- Extended deltopectoral approach
The (anterior) extended deltopectoral approach can be used to access almost any humeral shaft fracture involving the proximal 4/5.
Anatomy of the upper arm
The course of the following neurovascular structures should be kept in mind:
- Cephalic vein
- Posterior circumflex humeral artery
- Axillary nerve
- Musculocutaneus nerve
- Radial nerve
- Median nerve
- Ulnar nerve
- Brachial artery
Further neurovascular structures, eg the brachial plexus, are only at risk if there is a vigorous retraction.
Anatomy of the arm showing the neurovascular structures in relation to the following muscles:
- Pectoralis minor
Palpable anatomical landmarks for the anterior deltopectoral approach are:
- Coracoid process
- Proximal humeral shaft (at the level of the axilla)
- Midshaft of the humerus
- Radial epicondyle of the distal humerus
The skin incision starts at the coracoid process and follows the humeral shaft distally towards the lateral epicondyle. The length of the skin incision depends on the planned plate length.
Exposure of the superficial fascia
Expose the deltopectoral groove with the cephalic vein. These structures can be identified by:
- The course of the muscle fibers
- The cephalic vein itself
- Fat tissue surrounding the vein
For better exposure it is recommended to dissect at the lateral border of the pectoralis major.
If in doubt, look for the deltopectoral groove at the proximal and/or distal end of the skin incision. (The sulcus is slightly more pronounced and in cases of revision surgery less scarred.)
Dissection down to the deltopectoral groove
Retract the cephalic vein laterally and open along the groove. If retracted laterally, the anatomical drainage of blood from the deltoid muscle is respected but it is at risk of damage by retractors during surgery. In any case, preserve the cephalic vein to reduce the surgical edema of the limb.
Failure to find the deltopectoral groove can lead to difficulty in dissection of the deltoid and possibly to denervation of the anterior portion of the deltoid.
Bluntly dissect between and under the deltoid and pectoralis muscles down to expose the clavipectoral fascia.
Exposure of the deep layers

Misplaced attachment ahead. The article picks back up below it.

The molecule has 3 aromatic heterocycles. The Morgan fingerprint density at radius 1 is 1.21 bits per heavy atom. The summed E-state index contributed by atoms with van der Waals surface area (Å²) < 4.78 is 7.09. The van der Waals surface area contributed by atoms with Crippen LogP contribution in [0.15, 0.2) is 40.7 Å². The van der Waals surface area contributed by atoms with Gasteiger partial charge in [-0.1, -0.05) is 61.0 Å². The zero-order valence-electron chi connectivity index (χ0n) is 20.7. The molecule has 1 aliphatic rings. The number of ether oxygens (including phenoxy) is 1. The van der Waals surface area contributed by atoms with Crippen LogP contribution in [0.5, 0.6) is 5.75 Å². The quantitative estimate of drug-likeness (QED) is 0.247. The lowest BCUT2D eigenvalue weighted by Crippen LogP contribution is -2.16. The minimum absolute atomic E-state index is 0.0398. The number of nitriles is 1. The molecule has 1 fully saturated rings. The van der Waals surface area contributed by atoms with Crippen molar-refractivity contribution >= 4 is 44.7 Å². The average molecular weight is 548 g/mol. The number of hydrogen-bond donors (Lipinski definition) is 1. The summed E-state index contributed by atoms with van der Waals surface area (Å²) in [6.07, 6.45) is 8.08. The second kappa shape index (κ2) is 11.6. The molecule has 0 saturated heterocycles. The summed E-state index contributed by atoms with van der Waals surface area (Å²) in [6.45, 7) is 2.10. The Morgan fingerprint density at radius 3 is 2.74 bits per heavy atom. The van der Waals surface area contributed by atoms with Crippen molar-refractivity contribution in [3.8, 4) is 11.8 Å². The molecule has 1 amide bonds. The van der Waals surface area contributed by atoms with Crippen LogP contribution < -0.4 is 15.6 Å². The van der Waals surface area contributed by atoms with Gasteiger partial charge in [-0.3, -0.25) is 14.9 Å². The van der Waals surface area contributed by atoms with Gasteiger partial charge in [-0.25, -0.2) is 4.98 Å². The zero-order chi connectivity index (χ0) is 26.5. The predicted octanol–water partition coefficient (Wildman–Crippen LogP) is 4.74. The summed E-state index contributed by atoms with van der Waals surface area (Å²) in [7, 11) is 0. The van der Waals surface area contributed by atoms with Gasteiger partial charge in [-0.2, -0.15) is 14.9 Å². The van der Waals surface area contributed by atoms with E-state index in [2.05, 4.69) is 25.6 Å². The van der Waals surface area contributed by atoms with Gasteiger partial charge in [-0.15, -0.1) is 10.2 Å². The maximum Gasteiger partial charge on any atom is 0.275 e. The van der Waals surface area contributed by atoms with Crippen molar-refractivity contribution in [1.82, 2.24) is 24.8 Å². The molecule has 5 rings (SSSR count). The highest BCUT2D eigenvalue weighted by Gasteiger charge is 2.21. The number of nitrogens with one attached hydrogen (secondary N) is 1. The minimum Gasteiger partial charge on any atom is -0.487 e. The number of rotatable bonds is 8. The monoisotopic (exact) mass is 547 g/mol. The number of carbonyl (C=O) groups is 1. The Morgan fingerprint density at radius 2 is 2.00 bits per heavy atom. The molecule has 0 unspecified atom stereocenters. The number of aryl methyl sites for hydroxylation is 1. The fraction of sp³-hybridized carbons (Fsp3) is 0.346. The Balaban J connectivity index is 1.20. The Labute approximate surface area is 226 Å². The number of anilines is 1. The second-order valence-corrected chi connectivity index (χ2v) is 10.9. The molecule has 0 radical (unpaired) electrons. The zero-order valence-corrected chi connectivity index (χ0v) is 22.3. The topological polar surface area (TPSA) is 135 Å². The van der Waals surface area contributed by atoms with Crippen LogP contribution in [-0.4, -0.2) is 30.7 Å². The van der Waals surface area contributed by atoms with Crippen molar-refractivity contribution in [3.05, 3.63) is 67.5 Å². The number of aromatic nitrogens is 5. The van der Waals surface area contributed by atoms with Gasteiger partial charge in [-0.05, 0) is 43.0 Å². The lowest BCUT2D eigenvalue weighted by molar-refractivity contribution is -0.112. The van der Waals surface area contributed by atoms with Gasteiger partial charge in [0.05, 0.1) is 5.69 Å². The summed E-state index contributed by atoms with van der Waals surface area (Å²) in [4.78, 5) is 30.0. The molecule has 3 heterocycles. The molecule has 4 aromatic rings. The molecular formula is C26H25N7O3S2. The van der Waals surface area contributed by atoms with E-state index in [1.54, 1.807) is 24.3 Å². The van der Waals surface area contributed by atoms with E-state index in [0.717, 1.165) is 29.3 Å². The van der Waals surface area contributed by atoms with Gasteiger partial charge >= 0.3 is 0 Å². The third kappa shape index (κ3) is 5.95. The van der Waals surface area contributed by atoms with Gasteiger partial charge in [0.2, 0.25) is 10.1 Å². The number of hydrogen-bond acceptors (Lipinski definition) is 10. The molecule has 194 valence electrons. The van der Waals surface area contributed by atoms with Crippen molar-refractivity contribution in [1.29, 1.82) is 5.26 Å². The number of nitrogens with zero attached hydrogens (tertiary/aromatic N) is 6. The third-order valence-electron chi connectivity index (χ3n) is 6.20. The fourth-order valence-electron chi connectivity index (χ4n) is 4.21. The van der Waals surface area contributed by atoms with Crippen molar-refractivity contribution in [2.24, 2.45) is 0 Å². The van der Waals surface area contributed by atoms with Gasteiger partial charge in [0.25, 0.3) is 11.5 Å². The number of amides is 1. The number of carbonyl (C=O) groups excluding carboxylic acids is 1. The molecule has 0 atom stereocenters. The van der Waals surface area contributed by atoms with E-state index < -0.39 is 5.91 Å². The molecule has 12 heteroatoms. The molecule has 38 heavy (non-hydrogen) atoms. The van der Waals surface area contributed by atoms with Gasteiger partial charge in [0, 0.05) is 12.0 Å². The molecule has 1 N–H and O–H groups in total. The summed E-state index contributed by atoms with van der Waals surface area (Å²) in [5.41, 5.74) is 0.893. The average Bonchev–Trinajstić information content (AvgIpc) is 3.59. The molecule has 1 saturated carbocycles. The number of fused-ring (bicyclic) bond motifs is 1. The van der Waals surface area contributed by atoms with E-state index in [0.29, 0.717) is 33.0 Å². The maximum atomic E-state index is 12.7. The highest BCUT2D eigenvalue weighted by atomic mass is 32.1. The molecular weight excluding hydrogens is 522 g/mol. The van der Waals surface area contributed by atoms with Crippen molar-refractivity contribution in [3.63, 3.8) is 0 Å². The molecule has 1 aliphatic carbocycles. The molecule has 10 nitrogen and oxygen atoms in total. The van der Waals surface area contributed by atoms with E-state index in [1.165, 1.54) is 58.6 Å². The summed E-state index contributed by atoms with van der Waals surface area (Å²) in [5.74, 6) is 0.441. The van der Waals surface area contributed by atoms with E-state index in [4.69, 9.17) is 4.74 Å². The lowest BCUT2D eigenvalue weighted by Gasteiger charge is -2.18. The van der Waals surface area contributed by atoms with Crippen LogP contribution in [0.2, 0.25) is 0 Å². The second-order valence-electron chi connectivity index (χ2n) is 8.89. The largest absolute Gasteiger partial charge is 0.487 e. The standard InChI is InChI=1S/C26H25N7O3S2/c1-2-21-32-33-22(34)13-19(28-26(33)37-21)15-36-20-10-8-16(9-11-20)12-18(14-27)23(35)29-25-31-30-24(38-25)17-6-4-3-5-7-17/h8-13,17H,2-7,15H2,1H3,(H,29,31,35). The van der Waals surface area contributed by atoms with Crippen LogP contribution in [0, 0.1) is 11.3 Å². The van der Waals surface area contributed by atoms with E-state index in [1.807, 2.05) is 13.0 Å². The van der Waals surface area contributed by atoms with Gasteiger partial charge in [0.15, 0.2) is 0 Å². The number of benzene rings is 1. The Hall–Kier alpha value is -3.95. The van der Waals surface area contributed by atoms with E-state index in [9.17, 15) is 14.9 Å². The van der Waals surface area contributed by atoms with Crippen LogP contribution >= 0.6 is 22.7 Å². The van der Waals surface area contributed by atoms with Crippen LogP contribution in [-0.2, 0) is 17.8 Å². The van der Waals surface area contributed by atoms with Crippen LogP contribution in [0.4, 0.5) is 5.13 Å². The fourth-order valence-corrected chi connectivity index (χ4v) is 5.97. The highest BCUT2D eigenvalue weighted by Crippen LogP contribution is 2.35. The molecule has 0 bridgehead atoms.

Identify the coracoid process and the conjoined tendon.
Incise the clavipectoral fascia lateral to the conjoined tendon and inferior the coracoacromial ligament.
Retract the deltoid muscle laterally using a delta (modified Hohmann) retractor and the conjoined tendon medially using a Langenbeck retractor.
Exposure of the proximal humerus
Expose the main fragments of the fracture and the anatomical key structures such as
- Insertion of pectoralis major (latissimus dorsi and teres major)
- Insertion of the deltoid muscle
Pitfall: axillary nerve damage
Be aware of retractor positioning (Roux or Hohmann retractor) to prevent iatrogenic damage of the axillary nerve.
Pitfall: neuropraxia of musculocutaneous nerve
The musculocutaneous nerve enters the coracobrachialis as close as 2.5 cm distal to the tip of the coracoid. Retractors placed under the conjoined tendon can cause neuropraxia; therefore, vigorous retraction must be avoided.
- Using an additional delta retractor might be helpful to increase exposure of the proximal humerus.
- Exposure may be increased additionally by partially releasing the insertions of deltoid and/or pectoralis major.
- Shoulder abduction decreases tension on the deltoid and makes it easier to retract laterally.
Distal extension of the deltopectoral approach
The deltopectoral approach can be extended distally as much as needed.
Extend the incision of the superficial fascia of the upper arm carefully between biceps/brachialis and the mobile wad distally.
Look for the lateral cutaneous nerve of the forearm crossing distally. The radial nerve is deeper. Identify the nerve in the interval between biceps and the mobile wad and follow it proximally as the incision is developed.
Retract the biceps medially, and the mobile wad laterally to identify the radial nerve. The brachialis is now exposed.
Dissect the brachialis within the neurovascular plane between the radial and the musculocutaneous nerves to maintain innervation of the brachialis.
If necessary release some of the muscle attachment proximally to allow the plate to lie on the bone.
Extend the dissection proximally, as needed, to the anterior border of the deltoid and along the deltopectoral interval.
Alternatively, the brachialis may be retracted medially. Beware that this injures the radial nerve branch to the brachialis.
Partially release the deltoid insertion anteriorly, if necessary, and retract laterally to access the proximal humerus.
Alternatively dissect bluntly under the central deltoid insertion to allow for plate placement.
Leave as much muscle attached to bone as possible to preserve vascularity and reattach the released portion at the end of the procedure.
Distally, the anterior humerus has been exposed to the elbow joint, between the mobile wad and brachialis.
Mobilize the radial nerve, as needed, to access the bone. Follow the nerve to the point where it passes through the lateral intermuscular septum.
Pitfall: injury of the radial nerve
The radial nerve enters the anterior compartment by perforating the lateral intermuscular septum. The use of Hohmann retractors in the distal 2/5 of the humerus carries a high risk of iatrogenic nerve injury and should therefore be avoided.
Irrigate the wound. Placement of a drain underneath the deltoid muscle might be considered.
Close the subcutaneous tissues and the skin in layers in a standard manner.